JSC and Mrs Casey

Enviro News 19th August 2021

Parenting Ideas- The language of respectful relationships

  • RESPECTFUL RELATIONSHIPS       by Michael Grose
“Sticks and stones may break my bones, but words will never hurt me.”

This reply to playground name-calling has been taught to children by generations of parents. While the sentiments are true, it demonstrates how destructive language can be when it’s used to hurt or humiliate.

Name-calling dehumanises the child or young person on the receiving end, making it easier for a perpetrator to bully, put down or abuse. The language of bullying and sexual abuse is deliberately vague and generalised making it easier to hurl insults about gender or ethnicity. It’s much harder to insult someone when real names are used as it becomes personal.

Bullying uses language that dehumanises. Respectful relationships has its own language, and it’s through this language that respect is shown, and personal safety and integrity are assured.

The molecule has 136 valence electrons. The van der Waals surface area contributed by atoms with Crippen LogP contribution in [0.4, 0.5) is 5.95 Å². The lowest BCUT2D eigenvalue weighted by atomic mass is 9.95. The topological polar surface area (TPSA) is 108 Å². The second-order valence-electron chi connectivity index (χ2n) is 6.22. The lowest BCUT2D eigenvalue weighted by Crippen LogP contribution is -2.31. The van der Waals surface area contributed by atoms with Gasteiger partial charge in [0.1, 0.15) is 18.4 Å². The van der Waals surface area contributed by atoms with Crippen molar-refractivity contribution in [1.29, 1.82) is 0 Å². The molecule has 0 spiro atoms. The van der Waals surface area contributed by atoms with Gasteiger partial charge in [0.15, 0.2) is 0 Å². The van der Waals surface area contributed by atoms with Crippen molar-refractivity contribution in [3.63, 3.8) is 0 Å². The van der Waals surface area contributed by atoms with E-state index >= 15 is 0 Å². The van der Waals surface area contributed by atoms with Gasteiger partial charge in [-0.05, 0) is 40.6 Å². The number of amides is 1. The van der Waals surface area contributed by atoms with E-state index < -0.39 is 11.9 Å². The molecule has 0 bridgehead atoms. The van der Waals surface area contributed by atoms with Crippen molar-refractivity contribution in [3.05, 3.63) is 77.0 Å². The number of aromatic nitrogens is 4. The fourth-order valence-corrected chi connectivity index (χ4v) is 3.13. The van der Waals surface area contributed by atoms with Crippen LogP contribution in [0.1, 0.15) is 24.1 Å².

Parents can help children and young people to develop the language of respectful relationships in the following ways:

Use first or preferred names

The sound of a person’s name respectfully spoken is music to the listener’s ears. Teach kids to refer to other people by their first or preferred name. If a relative prefers to be called aunt or uncle rather than by their first name, then out of respect, encourage children and young people to adjust their language accordingly, even though you may not subscribe to such formalities. Politeness is respect in action.

Differentiate between behaviour and the person

It’s incorrect to define a child’s character through their poor behaviour. A child who tells lies is frequently called a liar, someone who steals is often labelled a thief, or someone who inadvertently shares secrets is deemed untrustworthy. In sporting parlance, focusing on the behaviour rather than on the person teaches kids about to play the ball, not the person. It may sound like splitting hairs but the focus on  character traits rather than on a person’s behaviour is hurtful, often degrading, and leads to resentment rather than change.

Call out disrespectful behaviour